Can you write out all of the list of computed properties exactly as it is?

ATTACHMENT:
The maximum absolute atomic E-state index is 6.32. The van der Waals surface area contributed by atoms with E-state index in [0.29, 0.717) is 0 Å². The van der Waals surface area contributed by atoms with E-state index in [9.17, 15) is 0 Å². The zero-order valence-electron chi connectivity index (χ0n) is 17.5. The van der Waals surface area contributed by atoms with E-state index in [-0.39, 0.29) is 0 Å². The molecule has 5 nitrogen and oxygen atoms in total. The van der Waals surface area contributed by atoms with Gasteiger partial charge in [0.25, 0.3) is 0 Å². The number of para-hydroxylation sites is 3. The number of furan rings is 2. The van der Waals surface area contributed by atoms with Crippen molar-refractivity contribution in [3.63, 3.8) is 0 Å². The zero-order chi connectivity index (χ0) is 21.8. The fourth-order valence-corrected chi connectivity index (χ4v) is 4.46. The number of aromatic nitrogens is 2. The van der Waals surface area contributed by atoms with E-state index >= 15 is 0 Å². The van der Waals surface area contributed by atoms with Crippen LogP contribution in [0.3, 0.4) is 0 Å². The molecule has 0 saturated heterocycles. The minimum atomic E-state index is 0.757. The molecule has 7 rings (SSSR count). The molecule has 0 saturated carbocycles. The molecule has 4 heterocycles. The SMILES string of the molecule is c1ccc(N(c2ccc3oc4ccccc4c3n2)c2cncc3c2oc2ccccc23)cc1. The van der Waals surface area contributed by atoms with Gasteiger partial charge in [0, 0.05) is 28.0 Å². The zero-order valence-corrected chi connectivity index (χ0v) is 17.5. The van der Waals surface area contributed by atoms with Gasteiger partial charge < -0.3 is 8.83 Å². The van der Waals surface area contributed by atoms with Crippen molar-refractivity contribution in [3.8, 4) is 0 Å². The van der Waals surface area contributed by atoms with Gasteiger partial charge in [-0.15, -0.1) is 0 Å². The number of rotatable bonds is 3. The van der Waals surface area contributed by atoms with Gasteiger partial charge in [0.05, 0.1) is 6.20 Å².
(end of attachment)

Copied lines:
The maximum absolute atomic E-state index is 6.32. The van der Waals surface area contributed by atoms with E-state index in [0.29, 0.717) is 0 Å². The van der Waals surface area contributed by atoms with E-state index in [9.17, 15) is 0 Å². The zero-order valence-electron chi connectivity index (χ0n) is 17.5. The van der Waals surface area contributed by atoms with E-state index in [-0.39, 0.29) is 0 Å². The molecule has 5 nitrogen and oxygen atoms in total. The van der Waals surface area contributed by atoms with Gasteiger partial charge in [0.25, 0.3) is 0 Å². The number of para-hydroxylation sites is 3. The number of furan rings is 2. The van der Waals surface area contributed by atoms with Crippen molar-refractivity contribution in [3.63, 3.8) is 0 Å². The zero-order chi connectivity index (χ0) is 21.8. The fourth-order valence-corrected chi connectivity index (χ4v) is 4.46. The number of aromatic nitrogens is 2. The van der Waals surface area contributed by atoms with E-state index >= 15 is 0 Å². The van der Waals surface area contributed by atoms with Crippen LogP contribution in [0.3, 0.4) is 0 Å². The molecule has 0 saturated heterocycles. The minimum atomic E-state index is 0.757. The molecule has 7 rings (SSSR count). The molecule has 0 saturated carbocycles. The molecule has 4 heterocycles. The SMILES string of the molecule is c1ccc(N(c2ccc3oc4ccccc4c3n2)c2cncc3c2oc2ccccc23)cc1. The van der Waals surface area contributed by atoms with Gasteiger partial charge in [0, 0.05) is 28.0 Å². The zero-order valence-corrected chi connectivity index (χ0v) is 17.5. The van der Waals surface area contributed by atoms with Gasteiger partial charge < -0.3 is 8.83 Å². The van der Waals surface area contributed by atoms with Crippen molar-refractivity contribution in [3.8, 4) is 0 Å². The van der Waals surface area contributed by atoms with Gasteiger partial charge in [-0.15, -0.1) is 0 Å². The number of rotatable bonds is 3. The van der Waals surface area contributed by atoms with Gasteiger partial charge in [0.05, 0.1) is 6.20 Å².